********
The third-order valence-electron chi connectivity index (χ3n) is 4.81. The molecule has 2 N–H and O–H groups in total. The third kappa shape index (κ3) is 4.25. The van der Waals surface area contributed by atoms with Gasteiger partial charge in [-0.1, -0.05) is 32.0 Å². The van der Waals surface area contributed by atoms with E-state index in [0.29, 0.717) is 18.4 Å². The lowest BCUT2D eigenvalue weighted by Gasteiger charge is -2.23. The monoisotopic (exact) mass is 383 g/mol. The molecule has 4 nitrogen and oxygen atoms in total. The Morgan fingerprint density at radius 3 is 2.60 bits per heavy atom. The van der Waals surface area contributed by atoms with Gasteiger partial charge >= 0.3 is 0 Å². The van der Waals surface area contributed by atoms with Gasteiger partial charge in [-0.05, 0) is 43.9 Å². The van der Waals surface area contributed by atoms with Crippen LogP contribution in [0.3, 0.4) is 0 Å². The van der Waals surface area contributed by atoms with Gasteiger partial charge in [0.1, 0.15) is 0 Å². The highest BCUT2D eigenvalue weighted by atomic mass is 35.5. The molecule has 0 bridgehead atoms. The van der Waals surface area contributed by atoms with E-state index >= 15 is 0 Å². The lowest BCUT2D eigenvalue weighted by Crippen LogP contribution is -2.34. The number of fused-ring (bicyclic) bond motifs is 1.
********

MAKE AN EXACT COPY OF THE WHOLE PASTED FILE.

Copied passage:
The third-order valence-electron chi connectivity index (χ3n) is 4.81. The molecule has 2 N–H and O–H groups in total. The third kappa shape index (κ3) is 4.25. The van der Waals surface area contributed by atoms with Gasteiger partial charge in [-0.1, -0.05) is 32.0 Å². The van der Waals surface area contributed by atoms with E-state index in [0.29, 0.717) is 18.4 Å². The lowest BCUT2D eigenvalue weighted by Gasteiger charge is -2.23. The monoisotopic (exact) mass is 383 g/mol. The molecule has 4 nitrogen and oxygen atoms in total. The Morgan fingerprint density at radius 3 is 2.60 bits per heavy atom. The van der Waals surface area contributed by atoms with Gasteiger partial charge >= 0.3 is 0 Å². The van der Waals surface area contributed by atoms with Gasteiger partial charge in [-0.05, 0) is 43.9 Å². The van der Waals surface area contributed by atoms with Crippen LogP contribution in [0.3, 0.4) is 0 Å². The van der Waals surface area contributed by atoms with Gasteiger partial charge in [0.1, 0.15) is 0 Å². The highest BCUT2D eigenvalue weighted by atomic mass is 35.5. The molecule has 0 bridgehead atoms. The van der Waals surface area contributed by atoms with E-state index >= 15 is 0 Å². The lowest BCUT2D eigenvalue weighted by Crippen LogP contribution is -2.34. The number of fused-ring (bicyclic) bond motifs is 1.